to the blessed mansion where sick. ness, suffering, and sorrow are no more. So his prayer was answered. The Lord did deal gently with him, and his end was perfect peace. I have not time now, my dear friends, to write more. I deeply sympathize with you in your loss. I, as well as the others of our station, became very much interested in Mr. Righter; we loved him as our brother. We still love to think of him as our brother—a brother not lost, but before us gone to a happy land, where after a few years, at longest, we hope again to meet, and never part.'

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LETTER FROM REV. GEORGE C. KNAPP.

" DIARBEKIR, TURKEY, Wednesday, Dec. 17, 1856. "DEAR AFFLICTED FRIENDS: You will learn from the particulars of accompanying letters from other members of this mission station of the Board such intelligence as will cause your heart to bleed ! Dear friends, it is a sad as well as an unexpected task that we are called upon, by the inscrutable ways of Providence, to perform, while we think what must be the anguish of spirit we shall occasion to each one who reads! May the Lord grant you his grace to comfort

to comfort and strengthen your hearts under the present bereavement.

“Yes, your beloved son and brother, Chester N. Righter is no more! This day it has been our mournful duty to commit his remains to the grave!

“Little did we think eight weeks ago when he spent several days with us, the very picture of health, exhibiting so freely his characteristic cheerfulness and resolution, that we should ever be called to perform so sad a duty! Here ended his earthly pilgrimage in a twofold sense. How true that the Lord's ways are not our ways, and it is not in man to direct his steps.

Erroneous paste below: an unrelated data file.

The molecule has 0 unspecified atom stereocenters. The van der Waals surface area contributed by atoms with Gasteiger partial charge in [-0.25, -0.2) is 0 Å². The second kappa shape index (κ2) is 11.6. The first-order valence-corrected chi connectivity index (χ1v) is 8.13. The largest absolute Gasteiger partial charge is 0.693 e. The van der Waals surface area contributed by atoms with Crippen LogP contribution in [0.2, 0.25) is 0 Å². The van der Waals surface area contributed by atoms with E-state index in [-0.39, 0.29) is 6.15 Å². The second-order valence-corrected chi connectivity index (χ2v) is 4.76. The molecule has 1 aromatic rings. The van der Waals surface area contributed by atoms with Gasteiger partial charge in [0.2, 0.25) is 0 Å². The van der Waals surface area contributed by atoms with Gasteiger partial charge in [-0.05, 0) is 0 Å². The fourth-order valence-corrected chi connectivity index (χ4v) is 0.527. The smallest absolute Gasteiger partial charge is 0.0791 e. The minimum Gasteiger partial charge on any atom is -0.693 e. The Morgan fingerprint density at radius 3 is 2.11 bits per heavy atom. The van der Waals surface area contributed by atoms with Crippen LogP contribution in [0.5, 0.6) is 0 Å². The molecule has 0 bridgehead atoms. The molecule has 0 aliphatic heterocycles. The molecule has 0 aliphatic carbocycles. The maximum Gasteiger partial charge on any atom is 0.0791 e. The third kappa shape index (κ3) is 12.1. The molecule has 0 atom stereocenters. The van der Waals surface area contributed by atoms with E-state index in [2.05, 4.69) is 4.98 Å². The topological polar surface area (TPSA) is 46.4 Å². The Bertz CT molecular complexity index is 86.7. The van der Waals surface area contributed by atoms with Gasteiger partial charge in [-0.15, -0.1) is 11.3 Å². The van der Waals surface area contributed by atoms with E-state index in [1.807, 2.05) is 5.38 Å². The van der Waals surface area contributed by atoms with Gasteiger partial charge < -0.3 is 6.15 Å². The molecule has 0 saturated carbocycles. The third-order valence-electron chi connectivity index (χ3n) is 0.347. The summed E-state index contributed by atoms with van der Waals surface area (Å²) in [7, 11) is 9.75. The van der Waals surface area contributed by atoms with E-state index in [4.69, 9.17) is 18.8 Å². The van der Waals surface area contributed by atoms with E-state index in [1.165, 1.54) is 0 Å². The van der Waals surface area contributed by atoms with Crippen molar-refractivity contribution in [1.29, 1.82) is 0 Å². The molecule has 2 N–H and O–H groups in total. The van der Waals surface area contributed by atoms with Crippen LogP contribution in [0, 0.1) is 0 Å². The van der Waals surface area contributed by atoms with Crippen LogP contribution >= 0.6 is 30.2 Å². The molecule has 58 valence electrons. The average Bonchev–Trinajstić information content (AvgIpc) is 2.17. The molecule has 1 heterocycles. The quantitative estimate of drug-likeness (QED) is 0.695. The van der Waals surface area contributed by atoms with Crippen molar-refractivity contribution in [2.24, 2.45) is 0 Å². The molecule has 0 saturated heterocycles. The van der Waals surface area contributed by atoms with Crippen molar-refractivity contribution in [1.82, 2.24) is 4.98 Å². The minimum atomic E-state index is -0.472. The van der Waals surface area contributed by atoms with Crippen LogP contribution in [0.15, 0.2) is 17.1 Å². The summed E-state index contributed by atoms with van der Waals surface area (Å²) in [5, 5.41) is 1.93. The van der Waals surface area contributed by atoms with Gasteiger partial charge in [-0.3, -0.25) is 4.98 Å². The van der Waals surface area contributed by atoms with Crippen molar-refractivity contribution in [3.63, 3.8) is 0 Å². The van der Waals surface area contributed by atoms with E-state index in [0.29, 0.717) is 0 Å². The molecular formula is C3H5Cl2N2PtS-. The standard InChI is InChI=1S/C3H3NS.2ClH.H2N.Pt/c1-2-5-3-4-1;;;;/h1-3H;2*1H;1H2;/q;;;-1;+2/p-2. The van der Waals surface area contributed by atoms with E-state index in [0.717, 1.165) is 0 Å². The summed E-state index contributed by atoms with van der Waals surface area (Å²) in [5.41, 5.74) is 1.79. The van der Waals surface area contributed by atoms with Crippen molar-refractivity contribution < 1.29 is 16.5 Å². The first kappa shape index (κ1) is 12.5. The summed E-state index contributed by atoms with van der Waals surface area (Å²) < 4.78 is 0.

“In anticipation of your wishes to learn the particulars respecting the burial services of our

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departed brother, I will endeavor to give you them as faithfully as my time will admit.

“Our brother died about noon of yesterday; and we chose to depart from the established custom of this people of burying the dead on the same day of their decease, that we might make the desired arrangements without confusion.

“Owing to this mission station being in its infancy no Protestant burial-place has been secured; but our good deacon, Shemmas Sulleba, kindly offered us a space owned by him in the Syrian burying-ground. To feel secure from my fears of dissatisfaction the bishops and patriarch of that church were consulted, and they had no objection to his being buried there, if Shemmas was willing.

“Two of the best carpenters in the city were furnished by the English Consul, by whom they were employed, who made the coffin of unusually fine boards from Erzroum, which, fortunately, Brother Walker had purchased a year ago. It was made of the same shape common in America; and, according to the English custom, covered with fine black cloth. The inside was trimmed with white cambric, very tastefully plaited by our ladies. In this the body was deposited, and becomingly attired, according to the American custom.

“And now imagine yourselves seated with us in Dr. Nutting's spacious sitting-room. It is one